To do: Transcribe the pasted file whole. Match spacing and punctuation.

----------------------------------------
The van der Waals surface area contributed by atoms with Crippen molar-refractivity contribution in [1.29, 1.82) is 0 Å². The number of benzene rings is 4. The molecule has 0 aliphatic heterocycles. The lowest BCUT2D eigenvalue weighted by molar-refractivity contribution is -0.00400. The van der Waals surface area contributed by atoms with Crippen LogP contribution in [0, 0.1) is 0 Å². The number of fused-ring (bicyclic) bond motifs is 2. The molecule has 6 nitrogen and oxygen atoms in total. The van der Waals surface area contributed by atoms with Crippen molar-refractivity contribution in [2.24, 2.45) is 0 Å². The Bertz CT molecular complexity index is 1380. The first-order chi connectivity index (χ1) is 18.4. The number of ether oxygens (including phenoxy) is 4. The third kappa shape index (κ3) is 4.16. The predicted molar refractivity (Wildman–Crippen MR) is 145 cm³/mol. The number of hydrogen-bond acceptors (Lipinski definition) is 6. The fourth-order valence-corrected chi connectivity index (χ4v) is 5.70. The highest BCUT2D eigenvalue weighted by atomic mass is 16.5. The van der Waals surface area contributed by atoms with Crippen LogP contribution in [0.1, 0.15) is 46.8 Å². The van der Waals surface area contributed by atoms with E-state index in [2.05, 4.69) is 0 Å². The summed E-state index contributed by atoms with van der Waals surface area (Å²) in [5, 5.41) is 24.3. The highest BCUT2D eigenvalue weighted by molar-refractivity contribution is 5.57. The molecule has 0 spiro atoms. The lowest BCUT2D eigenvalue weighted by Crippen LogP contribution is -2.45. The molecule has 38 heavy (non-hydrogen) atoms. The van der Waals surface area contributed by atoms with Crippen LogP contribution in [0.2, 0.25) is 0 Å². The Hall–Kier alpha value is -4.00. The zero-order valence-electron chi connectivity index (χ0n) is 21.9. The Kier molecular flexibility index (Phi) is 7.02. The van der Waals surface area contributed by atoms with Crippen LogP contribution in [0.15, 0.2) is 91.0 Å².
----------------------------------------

The van der Waals surface area contributed by atoms with Crippen molar-refractivity contribution in [1.29, 1.82) is 0 Å². The number of benzene rings is 4. The molecule has 0 aliphatic heterocycles. The lowest BCUT2D eigenvalue weighted by molar-refractivity contribution is -0.00400. The van der Waals surface area contributed by atoms with Crippen LogP contribution in [0, 0.1) is 0 Å². The number of fused-ring (bicyclic) bond motifs is 2. The molecule has 6 nitrogen and oxygen atoms in total. The van der Waals surface area contributed by atoms with Crippen molar-refractivity contribution in [2.24, 2.45) is 0 Å². The Bertz CT molecular complexity index is 1380. The first-order chi connectivity index (χ1) is 18.4. The number of ether oxygens (including phenoxy) is 4. The third kappa shape index (κ3) is 4.16. The predicted molar refractivity (Wildman–Crippen MR) is 145 cm³/mol. The number of hydrogen-bond acceptors (Lipinski definition) is 6. The fourth-order valence-corrected chi connectivity index (χ4v) is 5.70. The highest BCUT2D eigenvalue weighted by atomic mass is 16.5. The van der Waals surface area contributed by atoms with Crippen LogP contribution in [0.1, 0.15) is 46.8 Å². The van der Waals surface area contributed by atoms with E-state index in [2.05, 4.69) is 0 Å². The summed E-state index contributed by atoms with van der Waals surface area (Å²) in [5, 5.41) is 24.3. The highest BCUT2D eigenvalue weighted by molar-refractivity contribution is 5.57. The molecule has 0 spiro atoms. The lowest BCUT2D eigenvalue weighted by Crippen LogP contribution is -2.45. The molecule has 38 heavy (non-hydrogen) atoms. The van der Waals surface area contributed by atoms with Crippen LogP contribution in [0.2, 0.25) is 0 Å². The Hall–Kier alpha value is -4.00. The zero-order valence-electron chi connectivity index (χ0n) is 21.9. The Kier molecular flexibility index (Phi) is 7.02. The van der Waals surface area contributed by atoms with Crippen LogP contribution in [0.15, 0.2) is 91.0 Å².